North Beach residents will soon get to hop on a trolley to scoot around the neighborhood.
Eight months after launching a trolley that loops around Alton Road, Miami Beach will in October debut a free trolley — paid for by state grant money and taxpayers — that will stretch from 65th Street north to 88th Street, and west to Normandy Isle.
The route, which will run in a west-to-east loop from 8 a.m. to midnight seven days a week, passes by the Publix on Collins Avenue just south of 69th Street, the North Shore Branch Library, the North Shore Open Space Park, the Stella Marvis Senior Center, Stillwater Park, Biscayne Elementary School, the North Shore Youth Center and Normandy Isle Park and Pool.
The trolley is a long time coming, said Jose Gonzalez, director of the city’s transportation department. Current city leadership pushed for it to get done sooner rather than later.
“With the support of the commission and administration, the project has been able to be expedited,” he said.
The service will cost about $1.6 million each year. A recently-awarded grant from the Florida Department of Transportation will cover about a quarter of that cost for the first three years, and the rest will be paid for with hotel taxes.
Miami-based Limousines of South Florida Inc. will operate the trolleys. The same firm runs the Alton West route.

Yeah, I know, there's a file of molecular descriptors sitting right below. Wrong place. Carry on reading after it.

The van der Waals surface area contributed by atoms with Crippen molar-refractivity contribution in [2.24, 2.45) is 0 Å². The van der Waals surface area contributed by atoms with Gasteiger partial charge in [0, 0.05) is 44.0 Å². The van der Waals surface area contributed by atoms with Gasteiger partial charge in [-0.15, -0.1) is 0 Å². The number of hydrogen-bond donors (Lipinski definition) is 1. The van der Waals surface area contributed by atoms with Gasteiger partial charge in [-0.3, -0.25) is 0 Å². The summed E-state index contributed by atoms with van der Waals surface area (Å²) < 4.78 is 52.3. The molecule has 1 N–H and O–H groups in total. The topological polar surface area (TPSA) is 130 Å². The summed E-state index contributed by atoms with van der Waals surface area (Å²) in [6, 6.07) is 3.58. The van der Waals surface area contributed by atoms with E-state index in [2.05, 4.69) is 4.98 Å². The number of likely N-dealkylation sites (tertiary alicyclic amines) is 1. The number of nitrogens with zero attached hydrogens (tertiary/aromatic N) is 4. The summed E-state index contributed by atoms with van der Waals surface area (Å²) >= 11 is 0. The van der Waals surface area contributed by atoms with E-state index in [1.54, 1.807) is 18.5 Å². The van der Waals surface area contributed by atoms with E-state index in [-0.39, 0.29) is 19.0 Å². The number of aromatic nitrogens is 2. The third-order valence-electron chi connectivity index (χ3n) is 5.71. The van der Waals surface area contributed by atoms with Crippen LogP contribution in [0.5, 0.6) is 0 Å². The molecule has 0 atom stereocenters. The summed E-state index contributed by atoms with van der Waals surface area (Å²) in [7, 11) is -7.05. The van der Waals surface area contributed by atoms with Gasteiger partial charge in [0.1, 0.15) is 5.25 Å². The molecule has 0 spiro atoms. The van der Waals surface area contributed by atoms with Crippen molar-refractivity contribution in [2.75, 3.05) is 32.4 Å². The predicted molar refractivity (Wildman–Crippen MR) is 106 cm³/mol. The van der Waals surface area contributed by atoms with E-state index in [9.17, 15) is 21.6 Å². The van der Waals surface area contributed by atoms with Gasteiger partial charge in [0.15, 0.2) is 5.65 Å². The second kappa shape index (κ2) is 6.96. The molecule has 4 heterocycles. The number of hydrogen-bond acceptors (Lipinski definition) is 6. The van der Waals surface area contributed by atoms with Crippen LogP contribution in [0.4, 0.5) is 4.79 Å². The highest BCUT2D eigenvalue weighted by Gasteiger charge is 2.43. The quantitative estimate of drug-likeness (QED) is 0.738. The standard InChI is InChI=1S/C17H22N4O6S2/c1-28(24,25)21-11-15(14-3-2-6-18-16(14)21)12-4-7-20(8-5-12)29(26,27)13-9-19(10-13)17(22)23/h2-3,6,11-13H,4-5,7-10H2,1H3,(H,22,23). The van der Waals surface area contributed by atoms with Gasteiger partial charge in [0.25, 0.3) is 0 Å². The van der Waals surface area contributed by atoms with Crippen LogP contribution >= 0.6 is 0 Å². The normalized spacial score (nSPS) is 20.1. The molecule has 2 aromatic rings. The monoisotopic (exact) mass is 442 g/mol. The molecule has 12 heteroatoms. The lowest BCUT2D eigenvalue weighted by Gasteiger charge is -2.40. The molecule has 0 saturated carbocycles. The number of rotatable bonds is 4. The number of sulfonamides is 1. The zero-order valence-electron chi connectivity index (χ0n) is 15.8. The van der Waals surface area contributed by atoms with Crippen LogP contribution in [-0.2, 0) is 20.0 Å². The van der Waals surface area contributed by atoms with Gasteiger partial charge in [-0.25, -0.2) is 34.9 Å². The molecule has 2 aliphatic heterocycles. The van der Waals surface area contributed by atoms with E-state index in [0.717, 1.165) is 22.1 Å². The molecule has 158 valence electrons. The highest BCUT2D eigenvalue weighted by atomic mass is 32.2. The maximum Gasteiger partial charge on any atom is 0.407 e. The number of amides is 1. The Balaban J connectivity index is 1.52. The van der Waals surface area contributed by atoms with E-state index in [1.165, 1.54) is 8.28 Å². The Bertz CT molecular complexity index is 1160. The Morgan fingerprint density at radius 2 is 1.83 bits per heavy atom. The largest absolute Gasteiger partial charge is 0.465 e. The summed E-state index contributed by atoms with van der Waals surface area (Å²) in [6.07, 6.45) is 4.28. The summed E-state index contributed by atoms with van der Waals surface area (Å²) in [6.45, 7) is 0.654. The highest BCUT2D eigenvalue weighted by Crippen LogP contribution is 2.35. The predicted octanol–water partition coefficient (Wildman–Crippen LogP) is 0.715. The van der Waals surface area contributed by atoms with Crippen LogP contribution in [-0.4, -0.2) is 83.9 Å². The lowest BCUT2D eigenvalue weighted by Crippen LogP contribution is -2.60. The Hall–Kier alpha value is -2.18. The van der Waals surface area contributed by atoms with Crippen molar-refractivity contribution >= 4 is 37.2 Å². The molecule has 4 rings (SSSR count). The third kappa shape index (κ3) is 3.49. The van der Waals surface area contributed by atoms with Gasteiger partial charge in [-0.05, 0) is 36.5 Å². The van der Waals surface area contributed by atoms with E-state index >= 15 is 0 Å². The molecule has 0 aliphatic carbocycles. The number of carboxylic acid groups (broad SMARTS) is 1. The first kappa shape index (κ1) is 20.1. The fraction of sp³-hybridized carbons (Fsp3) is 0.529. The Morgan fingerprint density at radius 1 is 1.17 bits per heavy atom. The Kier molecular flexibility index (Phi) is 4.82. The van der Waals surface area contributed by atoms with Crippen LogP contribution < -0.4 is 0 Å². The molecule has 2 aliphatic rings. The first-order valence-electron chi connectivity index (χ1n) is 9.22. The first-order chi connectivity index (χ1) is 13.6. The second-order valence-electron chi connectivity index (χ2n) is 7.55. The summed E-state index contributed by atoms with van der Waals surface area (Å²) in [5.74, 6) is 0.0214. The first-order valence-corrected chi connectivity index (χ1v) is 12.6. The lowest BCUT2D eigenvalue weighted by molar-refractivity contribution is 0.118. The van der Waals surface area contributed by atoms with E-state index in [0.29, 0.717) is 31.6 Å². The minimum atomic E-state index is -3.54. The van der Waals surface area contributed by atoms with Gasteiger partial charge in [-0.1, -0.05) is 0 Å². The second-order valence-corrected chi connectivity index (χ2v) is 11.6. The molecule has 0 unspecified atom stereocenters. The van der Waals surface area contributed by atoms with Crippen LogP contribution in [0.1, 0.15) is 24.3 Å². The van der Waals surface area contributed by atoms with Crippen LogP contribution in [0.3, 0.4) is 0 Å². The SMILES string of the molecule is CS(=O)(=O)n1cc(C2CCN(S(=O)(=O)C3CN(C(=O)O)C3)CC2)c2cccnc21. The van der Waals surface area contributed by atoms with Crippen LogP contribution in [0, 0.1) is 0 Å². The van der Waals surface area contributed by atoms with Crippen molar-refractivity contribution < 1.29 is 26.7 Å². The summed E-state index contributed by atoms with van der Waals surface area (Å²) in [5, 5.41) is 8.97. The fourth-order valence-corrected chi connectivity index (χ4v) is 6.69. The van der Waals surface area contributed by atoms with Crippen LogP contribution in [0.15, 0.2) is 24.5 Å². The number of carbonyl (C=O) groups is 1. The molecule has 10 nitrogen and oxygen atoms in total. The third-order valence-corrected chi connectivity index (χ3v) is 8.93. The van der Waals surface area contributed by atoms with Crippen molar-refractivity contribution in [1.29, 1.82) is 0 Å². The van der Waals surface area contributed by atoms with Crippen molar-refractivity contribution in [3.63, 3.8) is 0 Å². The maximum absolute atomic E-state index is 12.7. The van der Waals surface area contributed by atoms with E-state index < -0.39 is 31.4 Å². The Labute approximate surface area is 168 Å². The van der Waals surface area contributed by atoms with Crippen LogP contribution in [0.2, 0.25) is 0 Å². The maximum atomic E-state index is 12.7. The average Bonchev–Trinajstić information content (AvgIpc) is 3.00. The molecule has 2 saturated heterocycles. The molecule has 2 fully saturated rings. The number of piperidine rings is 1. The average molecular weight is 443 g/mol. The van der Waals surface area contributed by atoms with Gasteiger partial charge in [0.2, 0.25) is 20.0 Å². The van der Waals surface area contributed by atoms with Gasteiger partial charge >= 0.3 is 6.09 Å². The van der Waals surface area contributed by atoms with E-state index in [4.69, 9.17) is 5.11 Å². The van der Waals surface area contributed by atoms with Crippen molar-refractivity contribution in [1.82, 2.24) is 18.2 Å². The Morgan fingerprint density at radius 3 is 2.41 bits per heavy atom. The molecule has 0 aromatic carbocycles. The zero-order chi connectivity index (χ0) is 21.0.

Julian Guevara, operations supervisor for the Beach’s transportation department, said with four vehicles in service at all times and one spare, riders can expect to wait no more than 10 minutes for a ride at any stop. Each trolley can carry 22 seated passengers and 10 people standing.
He added that the trolleys will have Wi-Fi connectivity, and riders will in the future be able to track the trolleys along the route through the city’s smartphone app, City of Miami Beach e-Gov, as they can for the Alton West trolley.
“We’re going to do something similar for North Beach,” he said.
Mayor Philip Levine said North Beach has historically been under-served, and the new route is another step toward linking the whole city for residents, workers and tourists.
“We want to connect North Beach to the rest of the city,” he said. “The whole vision is to have the entire city connected by trolleys.”
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